A Gritty Vision of Mexico Through 7 Volcanoes
Each year, photographers around the world snap thousands of photographs of sputtering, fiery volcanoes. They’re the stuff of postcards: breathtaking, dramatic, and awash with vibrant color. But they all tend to look the same.
Hector Guerrero lives near several volcanoes in Mexico and took pictures like these for years. But eventually, he got bored, traded color for black and white, and turned his lens on the people and landscapes surrounding the mountains. The result is Mexico Volcano Land, a gritty portrait series of some of Mexico’s tallest volcanoes that includes ash-dusted villages, brave rescue patrols, and even citizen militias operating nearby.
“I’m not a wildlife photographer,” Guerrero says. “My vision is closer to issues like human rights, poverty, and violence.”
Mexico is home to more than 3,000 volcanoes, 14 of which are regularly active. Two of these, the 12,500-foot-high Volcán de Colima and 17,800-foot-high Popocatépetl, sit along the Trans-Mexican Volcanic Belt, a mountainous expanse in the south-central part of the country stretching more than 600 miles from the Pacific Ocean to the Gulf of Mexico. In recent years, eruptions there have forced evacuations of thousands of people in nearby villages and towns. But locals don’t dwell on it. “People are born in these communities, live all their lives with the volcanoes nearby,” Guerrero says. “It’s OK for them.”
Guerrero grew up just 50 miles north of Volcán de Colima in Guadalajara. At 16, a local newspaper sent him on his first assignment to cover an eruption. It captivated him so much he began regularly photographing active and dormant volcanoes along the Trans-Mexican Volcanic Belt. In the past three years, he’s traveled more than 1,000 miles through the states of Colima, Jalisco, Michoacan, Mexico, Puebla, and Veracruz with his DSLR. But he was never fully satisfied with his images until last year, when he switched to black and white. “It lets me create a different vision,” he says.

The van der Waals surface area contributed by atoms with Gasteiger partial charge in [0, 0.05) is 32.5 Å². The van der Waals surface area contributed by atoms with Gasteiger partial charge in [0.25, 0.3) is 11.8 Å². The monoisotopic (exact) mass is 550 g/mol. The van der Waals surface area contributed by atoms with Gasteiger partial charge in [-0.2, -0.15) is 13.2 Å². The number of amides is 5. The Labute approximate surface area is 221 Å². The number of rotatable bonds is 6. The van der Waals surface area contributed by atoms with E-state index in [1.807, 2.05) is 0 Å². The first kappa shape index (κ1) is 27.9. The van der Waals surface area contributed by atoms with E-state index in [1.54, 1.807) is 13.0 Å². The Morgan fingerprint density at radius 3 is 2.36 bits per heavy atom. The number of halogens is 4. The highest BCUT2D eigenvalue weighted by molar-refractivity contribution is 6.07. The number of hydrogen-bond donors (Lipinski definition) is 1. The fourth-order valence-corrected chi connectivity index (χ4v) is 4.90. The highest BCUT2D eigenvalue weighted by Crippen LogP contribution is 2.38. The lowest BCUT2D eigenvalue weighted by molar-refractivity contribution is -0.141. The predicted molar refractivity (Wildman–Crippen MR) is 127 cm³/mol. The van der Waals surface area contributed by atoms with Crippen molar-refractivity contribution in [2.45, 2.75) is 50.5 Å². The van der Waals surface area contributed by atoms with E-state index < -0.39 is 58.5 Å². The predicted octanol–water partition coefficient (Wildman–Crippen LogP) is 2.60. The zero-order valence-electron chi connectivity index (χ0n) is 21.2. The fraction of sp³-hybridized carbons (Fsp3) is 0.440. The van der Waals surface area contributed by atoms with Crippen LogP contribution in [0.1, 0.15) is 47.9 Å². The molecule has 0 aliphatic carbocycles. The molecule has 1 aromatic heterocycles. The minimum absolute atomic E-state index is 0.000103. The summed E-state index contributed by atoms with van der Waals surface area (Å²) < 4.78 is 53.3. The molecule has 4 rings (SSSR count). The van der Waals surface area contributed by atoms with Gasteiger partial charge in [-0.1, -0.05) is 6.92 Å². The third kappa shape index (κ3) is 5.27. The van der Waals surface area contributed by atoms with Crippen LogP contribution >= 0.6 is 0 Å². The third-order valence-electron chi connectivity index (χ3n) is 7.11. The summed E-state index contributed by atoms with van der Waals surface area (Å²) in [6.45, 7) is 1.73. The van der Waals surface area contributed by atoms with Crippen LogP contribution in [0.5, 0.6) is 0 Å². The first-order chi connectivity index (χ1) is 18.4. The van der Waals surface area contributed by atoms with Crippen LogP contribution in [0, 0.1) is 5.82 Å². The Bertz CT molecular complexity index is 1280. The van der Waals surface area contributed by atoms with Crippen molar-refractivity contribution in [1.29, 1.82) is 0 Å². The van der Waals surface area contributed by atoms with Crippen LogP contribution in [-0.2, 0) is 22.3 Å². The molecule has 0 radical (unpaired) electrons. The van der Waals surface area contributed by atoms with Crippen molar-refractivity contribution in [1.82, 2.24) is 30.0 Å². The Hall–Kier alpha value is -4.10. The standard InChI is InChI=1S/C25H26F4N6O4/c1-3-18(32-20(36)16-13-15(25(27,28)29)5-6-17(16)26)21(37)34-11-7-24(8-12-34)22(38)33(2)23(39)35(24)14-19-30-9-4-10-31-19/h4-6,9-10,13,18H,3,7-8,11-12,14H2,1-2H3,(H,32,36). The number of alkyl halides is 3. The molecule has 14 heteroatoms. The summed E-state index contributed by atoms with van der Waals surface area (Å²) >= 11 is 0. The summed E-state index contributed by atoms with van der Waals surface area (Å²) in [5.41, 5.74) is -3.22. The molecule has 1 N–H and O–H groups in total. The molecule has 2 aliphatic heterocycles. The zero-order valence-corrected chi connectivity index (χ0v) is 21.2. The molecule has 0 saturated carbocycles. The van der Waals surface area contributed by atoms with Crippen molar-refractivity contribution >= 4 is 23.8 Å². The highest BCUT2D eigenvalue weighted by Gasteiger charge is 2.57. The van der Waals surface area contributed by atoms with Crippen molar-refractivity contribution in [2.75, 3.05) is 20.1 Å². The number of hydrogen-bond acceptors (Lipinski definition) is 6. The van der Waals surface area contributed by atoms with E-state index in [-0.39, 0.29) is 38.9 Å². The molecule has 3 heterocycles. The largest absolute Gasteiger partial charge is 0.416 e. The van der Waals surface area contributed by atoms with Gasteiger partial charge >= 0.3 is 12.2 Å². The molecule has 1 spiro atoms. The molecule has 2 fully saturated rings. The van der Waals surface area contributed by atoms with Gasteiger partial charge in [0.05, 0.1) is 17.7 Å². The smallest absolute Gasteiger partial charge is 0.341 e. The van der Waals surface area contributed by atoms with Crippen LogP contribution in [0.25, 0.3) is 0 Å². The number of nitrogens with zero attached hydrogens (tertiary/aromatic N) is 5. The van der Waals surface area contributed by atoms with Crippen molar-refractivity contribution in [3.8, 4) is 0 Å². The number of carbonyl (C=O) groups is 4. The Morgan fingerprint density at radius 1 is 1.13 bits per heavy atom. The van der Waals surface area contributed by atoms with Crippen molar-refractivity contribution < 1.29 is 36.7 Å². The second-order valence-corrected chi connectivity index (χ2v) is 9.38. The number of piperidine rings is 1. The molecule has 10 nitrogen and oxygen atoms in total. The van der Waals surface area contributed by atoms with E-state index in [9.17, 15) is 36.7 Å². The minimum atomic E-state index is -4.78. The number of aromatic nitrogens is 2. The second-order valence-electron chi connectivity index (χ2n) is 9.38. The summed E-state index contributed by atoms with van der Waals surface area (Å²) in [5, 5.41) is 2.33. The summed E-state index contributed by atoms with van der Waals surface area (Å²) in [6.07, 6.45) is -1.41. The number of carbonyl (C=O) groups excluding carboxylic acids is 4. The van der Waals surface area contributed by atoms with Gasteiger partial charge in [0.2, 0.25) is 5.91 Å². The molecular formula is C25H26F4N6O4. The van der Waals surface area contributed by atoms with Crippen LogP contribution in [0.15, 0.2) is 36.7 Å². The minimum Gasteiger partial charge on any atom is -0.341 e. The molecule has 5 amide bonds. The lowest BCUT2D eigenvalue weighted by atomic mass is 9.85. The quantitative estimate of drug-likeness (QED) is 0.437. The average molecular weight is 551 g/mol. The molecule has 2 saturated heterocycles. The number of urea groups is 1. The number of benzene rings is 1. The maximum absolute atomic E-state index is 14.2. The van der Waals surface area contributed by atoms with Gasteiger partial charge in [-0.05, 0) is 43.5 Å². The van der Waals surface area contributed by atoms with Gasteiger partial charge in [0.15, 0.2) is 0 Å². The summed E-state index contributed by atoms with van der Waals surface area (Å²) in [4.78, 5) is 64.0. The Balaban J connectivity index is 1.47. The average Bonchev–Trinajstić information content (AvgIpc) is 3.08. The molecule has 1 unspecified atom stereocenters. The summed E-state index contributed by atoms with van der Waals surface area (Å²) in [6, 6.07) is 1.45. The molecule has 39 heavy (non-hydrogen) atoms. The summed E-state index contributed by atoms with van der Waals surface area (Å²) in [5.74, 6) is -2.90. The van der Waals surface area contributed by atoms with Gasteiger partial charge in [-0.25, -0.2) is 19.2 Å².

Photographing volcanoes often involves hours of hiking, so Guerrero always dons a sturdy pair of shoes and, when necessary, a dust mask and goggles to protect against volcanic ash and fumes. He’s seen it all. Once, on the road to Volcán de Colima, the mountain erupted before his eyes. He throttled it to the nearby village of La Yerbabuena to find its trees, streets, and buildings coated in a thick layer of ash. The next day, he shadowed a rescue patrol looking for people trapped in the nearby town of La Mesa, though no residents they found wanted to leave.
Mexico Volcano Land isn’t just a portrait of Mexico’s volcanoes, or the dangers they pose, but of the varied terrain and culture surrounding them. The images take you to tropical beaches, lush forests, and glacial streams. They also capture the poverty and violence that threaten some locals more than lava or ash. In one image, an armed civilian group in Michoacan state protects its community from drug cartel-related violence. “For me, it’s important to have the context of the landscapes where the story unfolds,” he says.
The volcanoes, photogenic as they are, are just one part.
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